This is what I am not able to find on the web. All the examples that I came across on the google were making a pointer to a function from outside the class, which works but does not solve my issue.

Anyway, I will try the suggestions of Oxyd

best

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What compiler do you use?

From appearances, you couldn't have compiled that same program you post in C, because you use classes, and that's impossible for a C compiler to compile, unless some strange quick fix from the compiler is supported, to include some C++ with the C.

cdecl is a C exclusive DLL, so that means, the compiler is trying to convert from the abc method(which is pure C++) to a simple C function pointer.

I don't know if it actually has to be:

abc::PrintHello

instead of:

&abc::PrintHello

The latter seems nonsensical, when you want the function address, you avoid the parenthesis, so the address operator seems to exist there for nothing (Although both should be admissible by the compiler).

One test to do is try this same program with another compiler. The other test is to force the conversion with a cast before the call to pthread_create, like so:

void * __cdecl (abc::*pPrintHello)(void *) = &abc::PrintHello ;
pthread_create(&threads[t], NULL, pPrintHello, (void *)t);

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Quote:
Original post by me_here_me
I successfully created a pointer to a function and executed the code using C. When I try to convert the same code into C++ it is causing trouble in making a pointer to a function.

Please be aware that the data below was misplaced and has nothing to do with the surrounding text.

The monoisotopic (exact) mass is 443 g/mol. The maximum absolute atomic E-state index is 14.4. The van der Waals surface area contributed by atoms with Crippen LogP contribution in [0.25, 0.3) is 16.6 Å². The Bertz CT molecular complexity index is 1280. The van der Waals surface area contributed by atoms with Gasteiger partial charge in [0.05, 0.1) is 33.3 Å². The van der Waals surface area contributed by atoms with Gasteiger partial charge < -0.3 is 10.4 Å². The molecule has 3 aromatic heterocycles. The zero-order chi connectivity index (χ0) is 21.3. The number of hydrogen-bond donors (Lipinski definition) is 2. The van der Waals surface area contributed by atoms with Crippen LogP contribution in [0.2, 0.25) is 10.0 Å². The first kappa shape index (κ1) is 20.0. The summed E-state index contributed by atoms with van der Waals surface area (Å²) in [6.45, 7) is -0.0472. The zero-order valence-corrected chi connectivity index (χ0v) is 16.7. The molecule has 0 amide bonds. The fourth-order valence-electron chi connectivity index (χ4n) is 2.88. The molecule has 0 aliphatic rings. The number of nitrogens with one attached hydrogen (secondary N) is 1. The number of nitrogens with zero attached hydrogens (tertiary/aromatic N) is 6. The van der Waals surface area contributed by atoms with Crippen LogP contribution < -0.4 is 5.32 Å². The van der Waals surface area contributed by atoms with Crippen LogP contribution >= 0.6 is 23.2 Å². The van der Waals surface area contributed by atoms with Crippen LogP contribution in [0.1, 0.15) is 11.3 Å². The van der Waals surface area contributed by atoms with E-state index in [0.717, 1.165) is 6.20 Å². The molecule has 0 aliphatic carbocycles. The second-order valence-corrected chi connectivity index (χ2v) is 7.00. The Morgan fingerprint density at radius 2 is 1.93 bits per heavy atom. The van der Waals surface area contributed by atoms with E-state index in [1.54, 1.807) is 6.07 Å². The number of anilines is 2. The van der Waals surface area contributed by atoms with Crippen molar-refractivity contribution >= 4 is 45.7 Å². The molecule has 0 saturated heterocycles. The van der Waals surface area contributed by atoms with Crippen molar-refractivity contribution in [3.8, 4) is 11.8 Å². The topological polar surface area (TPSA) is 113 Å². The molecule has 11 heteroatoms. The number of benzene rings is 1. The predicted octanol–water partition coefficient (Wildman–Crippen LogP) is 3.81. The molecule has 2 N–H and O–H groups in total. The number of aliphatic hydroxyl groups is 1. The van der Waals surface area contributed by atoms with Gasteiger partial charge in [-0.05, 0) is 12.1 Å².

C doesn't let you write anything remotely like that. You appear to be under the impression that "converting code into C++" means something like "putting stuff into classes". This is missing the point completely.

In C++, as is normal for languages that support 'classes', functions defined in the class "belong", by default, to some instance of the object. The class abc defines a data type, the same way that 'int' is a data type. Thus, a function of the class is called on an object.

When we write 'PrintHello', we simply get (a pointer to) the member function itself. The abstract concept. Now, our reason for passing this is so that the threading library can call the function in a new thread. Question: What object should the function be called on? Well, it may be obvious to you, but there's no reason for the compiler to have any good answer. The member-function-pointer doesn't contain that information.

To fix this, follow Sneftel's link. Read the whole page. It's a little harder to understand, maybe, but goes into more detail (including a summary of what I wrote above) and offers solutions.

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Thanks for replies.

Yeah, I was under the impression that arranging code into classes is C++. Anyway, I will go through the link send me Sneftel and re-write the code.

Thanks all for valuable information and input